Our £1.3 million project in the east of Bath is helping to safeguard local homes and businesses from flooding by easing pressure on the sewer system.
Understanding the problem
Wessex Water is committed to completely eliminating the discharge of untreated sewage, starting with storm overflows that discharge most frequently and those that have any environmental impact.
Designed as a relief valve to protect homes from flooding, currently, if there is too much rainfall in the system, the overflow automatically discharges into watercourses.
The overflow near Bath RFC’s rugby ground just off London Road in Lambridge was one such location and had been identified as one of the 13 most frequently discharging throughout our region.
Meeting the challenge
Our five-month project, taking place within the car park of the rugby ground, is helping to cut the number of automatic operations of this nearby storm overflow into the nearby River Avon by around three-quarters.
A new storage tank, built below ground, will help prevent flooding by hosting increased flows from combined sewers, carrying both wastewater from homes and businesses and rain run-off from buildings and surfaces, during periods of heavy downpours.
By hosting more than 125,000 litres of storm water during intense rainfall, the tank then gradually returns the water to the sewer system for onward travel to a water recycling centre to be treated and safely returned to the environment.
Working with the community
As well as keeping nearby Lambridge residents informed about this project, we worked closely with Bath RFC to ensure they could still use their rugby ground during the construction work.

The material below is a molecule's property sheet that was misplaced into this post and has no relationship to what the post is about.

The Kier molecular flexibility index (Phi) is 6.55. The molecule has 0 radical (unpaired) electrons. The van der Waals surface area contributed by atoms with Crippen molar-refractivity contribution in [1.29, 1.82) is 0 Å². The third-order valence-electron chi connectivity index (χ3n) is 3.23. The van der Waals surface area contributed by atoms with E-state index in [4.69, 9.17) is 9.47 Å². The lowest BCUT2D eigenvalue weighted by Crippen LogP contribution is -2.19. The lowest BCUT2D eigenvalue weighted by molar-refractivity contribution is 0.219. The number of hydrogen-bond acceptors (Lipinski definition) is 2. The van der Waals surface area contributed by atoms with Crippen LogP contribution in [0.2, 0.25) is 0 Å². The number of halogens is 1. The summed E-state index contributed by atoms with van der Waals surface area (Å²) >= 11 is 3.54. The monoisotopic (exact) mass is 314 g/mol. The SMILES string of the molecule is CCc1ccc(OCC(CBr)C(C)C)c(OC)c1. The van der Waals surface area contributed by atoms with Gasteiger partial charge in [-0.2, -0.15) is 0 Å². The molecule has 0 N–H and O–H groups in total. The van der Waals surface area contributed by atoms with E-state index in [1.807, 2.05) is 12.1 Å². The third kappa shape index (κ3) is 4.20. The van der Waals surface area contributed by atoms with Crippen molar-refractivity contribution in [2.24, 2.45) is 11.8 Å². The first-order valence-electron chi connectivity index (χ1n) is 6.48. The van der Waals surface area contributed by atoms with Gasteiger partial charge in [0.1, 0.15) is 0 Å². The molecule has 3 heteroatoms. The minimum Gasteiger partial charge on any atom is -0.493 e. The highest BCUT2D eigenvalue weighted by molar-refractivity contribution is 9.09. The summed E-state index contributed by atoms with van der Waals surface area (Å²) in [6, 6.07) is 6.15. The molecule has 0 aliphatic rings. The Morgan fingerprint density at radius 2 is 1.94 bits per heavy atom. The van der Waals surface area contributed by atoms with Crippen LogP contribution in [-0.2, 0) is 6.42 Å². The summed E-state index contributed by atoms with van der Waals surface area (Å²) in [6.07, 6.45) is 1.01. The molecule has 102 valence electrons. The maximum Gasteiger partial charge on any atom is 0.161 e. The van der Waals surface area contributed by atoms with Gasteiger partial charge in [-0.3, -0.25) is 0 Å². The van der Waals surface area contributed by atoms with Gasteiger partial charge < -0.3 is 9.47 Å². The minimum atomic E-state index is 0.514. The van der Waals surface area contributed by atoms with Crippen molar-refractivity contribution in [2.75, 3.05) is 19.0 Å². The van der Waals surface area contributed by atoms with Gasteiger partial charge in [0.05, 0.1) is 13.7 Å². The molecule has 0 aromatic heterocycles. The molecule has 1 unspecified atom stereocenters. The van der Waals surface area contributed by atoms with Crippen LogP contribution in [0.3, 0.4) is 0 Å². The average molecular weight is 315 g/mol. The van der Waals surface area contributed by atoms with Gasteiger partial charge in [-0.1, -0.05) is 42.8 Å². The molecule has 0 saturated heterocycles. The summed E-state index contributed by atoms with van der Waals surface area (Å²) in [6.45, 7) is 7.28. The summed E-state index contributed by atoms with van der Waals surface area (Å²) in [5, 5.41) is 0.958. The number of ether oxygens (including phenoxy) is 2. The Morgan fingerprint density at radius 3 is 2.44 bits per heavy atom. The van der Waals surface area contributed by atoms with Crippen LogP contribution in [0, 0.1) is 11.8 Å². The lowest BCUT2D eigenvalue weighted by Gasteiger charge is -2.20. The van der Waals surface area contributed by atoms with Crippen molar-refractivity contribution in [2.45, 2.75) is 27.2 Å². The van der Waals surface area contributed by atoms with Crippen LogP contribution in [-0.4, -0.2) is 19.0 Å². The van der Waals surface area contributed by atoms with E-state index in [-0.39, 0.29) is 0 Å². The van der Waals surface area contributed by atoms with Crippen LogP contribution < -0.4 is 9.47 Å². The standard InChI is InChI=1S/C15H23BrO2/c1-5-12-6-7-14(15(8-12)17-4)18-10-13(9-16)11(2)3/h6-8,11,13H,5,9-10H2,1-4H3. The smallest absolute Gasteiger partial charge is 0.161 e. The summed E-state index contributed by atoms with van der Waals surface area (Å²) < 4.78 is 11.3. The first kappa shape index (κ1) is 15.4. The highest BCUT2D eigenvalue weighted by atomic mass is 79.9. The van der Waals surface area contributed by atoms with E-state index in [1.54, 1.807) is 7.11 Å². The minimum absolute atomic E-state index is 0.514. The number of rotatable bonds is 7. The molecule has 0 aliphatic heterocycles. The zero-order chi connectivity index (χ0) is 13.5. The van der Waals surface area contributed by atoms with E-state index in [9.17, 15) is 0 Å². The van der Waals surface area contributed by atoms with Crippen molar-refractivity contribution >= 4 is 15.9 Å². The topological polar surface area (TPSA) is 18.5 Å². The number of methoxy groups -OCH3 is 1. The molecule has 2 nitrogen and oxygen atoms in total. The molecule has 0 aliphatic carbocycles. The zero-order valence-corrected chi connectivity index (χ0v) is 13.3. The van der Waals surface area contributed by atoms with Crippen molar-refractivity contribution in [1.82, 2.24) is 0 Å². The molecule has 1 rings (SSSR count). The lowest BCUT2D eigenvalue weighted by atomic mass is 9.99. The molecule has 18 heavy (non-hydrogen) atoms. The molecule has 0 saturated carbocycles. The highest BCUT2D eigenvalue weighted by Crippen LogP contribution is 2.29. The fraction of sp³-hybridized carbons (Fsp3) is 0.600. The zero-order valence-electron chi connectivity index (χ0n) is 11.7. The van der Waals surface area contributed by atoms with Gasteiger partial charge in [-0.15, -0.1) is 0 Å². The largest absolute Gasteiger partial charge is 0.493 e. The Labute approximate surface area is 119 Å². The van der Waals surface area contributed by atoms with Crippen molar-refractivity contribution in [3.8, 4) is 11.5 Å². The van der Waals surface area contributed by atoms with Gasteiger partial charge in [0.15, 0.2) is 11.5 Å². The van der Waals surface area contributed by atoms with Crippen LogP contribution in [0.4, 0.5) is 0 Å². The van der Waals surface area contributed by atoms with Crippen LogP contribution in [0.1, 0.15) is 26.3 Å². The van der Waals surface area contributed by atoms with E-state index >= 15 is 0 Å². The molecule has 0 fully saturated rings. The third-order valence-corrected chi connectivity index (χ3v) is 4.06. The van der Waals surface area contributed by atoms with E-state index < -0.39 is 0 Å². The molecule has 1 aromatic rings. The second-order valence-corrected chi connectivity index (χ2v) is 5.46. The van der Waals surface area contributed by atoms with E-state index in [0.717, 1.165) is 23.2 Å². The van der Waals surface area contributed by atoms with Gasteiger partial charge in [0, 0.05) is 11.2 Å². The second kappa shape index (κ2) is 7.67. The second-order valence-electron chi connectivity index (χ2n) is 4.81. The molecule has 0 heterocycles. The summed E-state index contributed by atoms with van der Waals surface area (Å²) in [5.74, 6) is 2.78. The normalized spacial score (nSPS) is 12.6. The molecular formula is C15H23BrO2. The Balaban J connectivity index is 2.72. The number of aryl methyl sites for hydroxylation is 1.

It follows earlier environmental protection work carried out by Wessex Water in the last decade, when new equipment was installed at nearby Kensington Meadows, within the car park of supermarket Morrisons further down London Road, to improve the screening of wastewater from a nearby storm storage tank.
More to come
In total, nearly 100 improvement projects relating to the discharge of untreated water are being completed in our region between 2020-25, part of a £3 million a month investment to reduce the number of hours storm overflows operate for by around 25 per cent.
But we’re looking to go much further – continuing to tackle overflows affordably and sustainably, using a variety of solutions to support the environment around us.
We're proposing our largest ever investment in water and sewerage services – at around £3.5 billion – including a record £400 million to reduce discharges from storm overflows, between 2025 and 2030 – subject to regulators approving our business plan.
You can read more about our future investment proposals here.